Isaac had just sent away his son Jacob to stay with Uncle Laban in Haran for a while. With Jacob gone, his brother Esau did not take the trouble to pursue his brother. Instead, he tried to please his parents by marrying a woman who was not a Canaanite, as were his previous wives. The third wife Esau chose was from Ishmael’s family, and that still wasn’t very pleasing to Isaac and Rebekah (Gen. 28:6-9).
As for Jacob, he continued on through the mountains. When he was about 50 miles from home, he stopped for the night on a lonely, rock-covered slope. There he slept on the ground with his head resting against one of the stones.
Jacob was very weary because of his long walk during the day. Perhaps that was partly why he dreamed of some very unusual things. He dreamed that he saw a huge stairway that rested on the earth and went very far up into the sky. Many angles moved up and down the stairway, at the top of which stood a very powerful looking being.
“I am the God of Abraham and of Isaac,” came a voice from the Figure at the top of the stairway. “I will go with you in your journey, and I will protect you. The land on which you lie will become yours, and those who come after you will own it. They will spread out over the earth, and through them all nations will receive a blessing. I will bring you back to this land again. I will keep all the promises I am making to you now” (Gen. 28: 15-19).
When Jacob awakened from his dream, he was filled with a strange fear. He felt that it was God who had spoken to him for the first time. The unusual experience left him weak and trembling (vs. 16-17).
Jacob believed that this was such an important event in his life that he should mark the spot where the dream occurred. Therefore he anointed the stone against which he had rested his head, and set it up as a special pillar and a landmark.
Jacob then promised that if God would protect him, provide for him and bring him back to his father’s house, then he would give God a tenth or tithe of all that came to him (Gen. 28:18-22).
Probably Jacob knew that the first tenth of what any man earns should be returned to God. After all, it is God who really owns all things, and whatever we have comes to us as gifts from our Creator. Even the very air we breathe is a wonderful gift because it keeps us alive.
In asking us to give back only a tenth of what we earn, God is being very generous. On top of that, he promises that he will provide well for those who are faithful in giving back a tithe, or tenth (Mal. 3:8-11).
With the pleasant feeling that from there on God would protect him, Jacob continued on his way. After days of trudging over stony mountain trails and hot desert sands, wading across cold streams and crossing the great River Euphrates, he came into the land of Mesopotamia.
Finally, in the distance, he saw a city. Not far away were some shepherds and their flocks of sheep gathered about a well that was protected by a huge, flat stone. Jacob came up to the shepherds and asked, “Where are you men from?” “We’re from Haran,” they answered, pointing to the city in the distance (Gen. 29:1-4).
Jacob was happy to learn that his long, wearying journey was almost at an end. “Do you know a man there called Laban?” he asked. “His grandfather’s name was Nahor.”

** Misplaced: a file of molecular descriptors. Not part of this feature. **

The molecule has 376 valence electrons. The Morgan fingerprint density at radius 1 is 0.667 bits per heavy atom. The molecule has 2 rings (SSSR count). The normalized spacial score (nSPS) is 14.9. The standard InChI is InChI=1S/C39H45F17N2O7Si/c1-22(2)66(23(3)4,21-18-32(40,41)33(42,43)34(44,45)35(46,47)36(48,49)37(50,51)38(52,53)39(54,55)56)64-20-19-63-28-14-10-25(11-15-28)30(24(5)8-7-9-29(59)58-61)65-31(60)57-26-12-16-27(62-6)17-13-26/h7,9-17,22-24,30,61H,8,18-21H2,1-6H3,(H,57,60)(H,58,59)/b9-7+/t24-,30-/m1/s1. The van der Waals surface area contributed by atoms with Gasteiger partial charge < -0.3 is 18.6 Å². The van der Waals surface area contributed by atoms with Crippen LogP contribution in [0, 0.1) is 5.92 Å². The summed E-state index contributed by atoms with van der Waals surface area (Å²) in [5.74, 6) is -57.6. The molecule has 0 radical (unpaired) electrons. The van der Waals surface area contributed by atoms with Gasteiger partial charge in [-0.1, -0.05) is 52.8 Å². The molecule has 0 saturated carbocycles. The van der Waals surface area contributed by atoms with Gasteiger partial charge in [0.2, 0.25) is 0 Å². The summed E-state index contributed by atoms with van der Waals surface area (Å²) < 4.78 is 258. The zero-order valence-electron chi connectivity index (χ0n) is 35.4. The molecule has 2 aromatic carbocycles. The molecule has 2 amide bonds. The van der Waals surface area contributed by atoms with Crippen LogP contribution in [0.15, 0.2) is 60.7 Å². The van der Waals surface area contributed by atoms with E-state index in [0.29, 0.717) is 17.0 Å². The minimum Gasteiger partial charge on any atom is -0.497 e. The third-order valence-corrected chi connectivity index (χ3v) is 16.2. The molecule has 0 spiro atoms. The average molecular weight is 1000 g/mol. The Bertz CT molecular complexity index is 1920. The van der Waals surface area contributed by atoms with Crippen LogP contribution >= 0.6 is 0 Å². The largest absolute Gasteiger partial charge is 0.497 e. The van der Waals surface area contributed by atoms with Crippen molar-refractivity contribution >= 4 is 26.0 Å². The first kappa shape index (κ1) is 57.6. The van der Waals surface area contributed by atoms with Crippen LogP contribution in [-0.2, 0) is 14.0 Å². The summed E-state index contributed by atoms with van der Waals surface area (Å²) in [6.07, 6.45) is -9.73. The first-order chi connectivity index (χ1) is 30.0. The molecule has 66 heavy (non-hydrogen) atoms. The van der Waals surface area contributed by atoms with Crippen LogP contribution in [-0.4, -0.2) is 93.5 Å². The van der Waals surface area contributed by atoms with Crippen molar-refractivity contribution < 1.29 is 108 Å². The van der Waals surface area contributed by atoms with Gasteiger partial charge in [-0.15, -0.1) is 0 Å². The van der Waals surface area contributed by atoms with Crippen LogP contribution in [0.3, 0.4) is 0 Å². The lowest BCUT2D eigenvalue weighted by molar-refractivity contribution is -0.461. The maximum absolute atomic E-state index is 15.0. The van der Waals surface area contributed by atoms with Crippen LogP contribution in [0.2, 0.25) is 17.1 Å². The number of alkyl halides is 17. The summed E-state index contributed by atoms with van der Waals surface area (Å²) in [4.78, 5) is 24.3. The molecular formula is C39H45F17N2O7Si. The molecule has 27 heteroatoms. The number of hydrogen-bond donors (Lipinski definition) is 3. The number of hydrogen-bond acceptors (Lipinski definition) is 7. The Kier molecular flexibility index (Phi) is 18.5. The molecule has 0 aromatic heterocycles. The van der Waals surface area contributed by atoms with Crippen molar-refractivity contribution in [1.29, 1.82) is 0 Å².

“We know him,” the men replied. “Is he well and prosperous?” Jacob inquired. “He is,” they answered, and pointing to an approaching flock, they added, “Here comes one of his flocks. The girl you see herding them is Rachel, Laban’s daughter” (vs. 4-6).
When Jacob heard this, he was anxious to meet Rachel alone. Meeting one of his own family was such a special event that he didn’t want strangers around.
It’s only the middle of the day,” Jacob reminded the shepherds. “Why don’t you take your flocks back to the pastures?” “We can’t do that till we’ve watered them,” the shepherds answered. “And we can’t water them till Rachel gets here with her flocks so that all the animals can be watered at once.”
By the time Rachel’s flock was close by, Jacob helped the other men move the stone top from the well. Then he drew water for Rachel’s sheep. All the while Jacob couldn’t help noticing how beautiful Rachel was. When he had finished drawing water, he stepped up to her and kissed her (vs. 9-11).
“Are you really Laban’s daughter?” he asked. “I am,” she replied.
Jacob was so thankful that God had led him to his people that he wept with joy and thankfulness.
“I am Jacob, your cousin,” he told Rachel. “My mother is Rebekah, your aunt.” Rachel was so surprised and pleased that she took her flock and hurried to tell her father about Jacob.
When Laban, her father, heard what had happened, he hurried out to meet Jacob and welcome him to his home. Jacob visited with his uncle’s family for a month. During that time he did his part in the work that had to be done around Laban’s home and in the fields.
The more he saw of Rachel, the more he loved her. Rachel had an older sister, Leah, who was closer to Jacob’s age. But Jacob was interested only in Rachel.
Laban could see in the time that Jacob stayed that he would be a good addition to the family. But Laban couldn’t expect Jacob to keep on working for no more than meals and a bed (vs. 12-14).
“If you wish to keep on working here, I would like to give you fair wages,” Laban told Jacob. “Tell me what you think would be fair pay.”